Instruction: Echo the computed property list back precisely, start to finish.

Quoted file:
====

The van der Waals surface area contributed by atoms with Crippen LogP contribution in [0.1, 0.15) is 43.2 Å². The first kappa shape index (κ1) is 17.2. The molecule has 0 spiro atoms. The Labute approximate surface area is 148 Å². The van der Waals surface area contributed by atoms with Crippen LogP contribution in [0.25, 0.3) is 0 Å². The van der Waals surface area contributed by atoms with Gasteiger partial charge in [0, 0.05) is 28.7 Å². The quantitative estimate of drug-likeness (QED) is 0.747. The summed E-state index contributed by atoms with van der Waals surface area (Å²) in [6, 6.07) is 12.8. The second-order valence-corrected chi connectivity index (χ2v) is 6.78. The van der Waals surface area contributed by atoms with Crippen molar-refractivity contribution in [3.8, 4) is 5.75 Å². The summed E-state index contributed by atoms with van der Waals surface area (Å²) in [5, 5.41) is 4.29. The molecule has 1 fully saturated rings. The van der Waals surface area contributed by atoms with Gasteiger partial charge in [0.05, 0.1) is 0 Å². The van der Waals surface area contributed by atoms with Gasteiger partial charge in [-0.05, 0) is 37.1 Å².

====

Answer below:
The van der Waals surface area contributed by atoms with Crippen LogP contribution in [0.1, 0.15) is 43.2 Å². The first kappa shape index (κ1) is 17.2. The molecule has 0 spiro atoms. The Labute approximate surface area is 148 Å². The van der Waals surface area contributed by atoms with Crippen LogP contribution in [0.25, 0.3) is 0 Å². The van der Waals surface area contributed by atoms with Gasteiger partial charge in [0, 0.05) is 28.7 Å². The quantitative estimate of drug-likeness (QED) is 0.747. The summed E-state index contributed by atoms with van der Waals surface area (Å²) in [6, 6.07) is 12.8. The second-order valence-corrected chi connectivity index (χ2v) is 6.78. The van der Waals surface area contributed by atoms with Crippen molar-refractivity contribution in [3.8, 4) is 5.75 Å². The summed E-state index contributed by atoms with van der Waals surface area (Å²) in [5, 5.41) is 4.29. The molecule has 1 fully saturated rings. The van der Waals surface area contributed by atoms with Gasteiger partial charge in [0.05, 0.1) is 0 Å². The van der Waals surface area contributed by atoms with Gasteiger partial charge in [-0.05, 0) is 37.1 Å².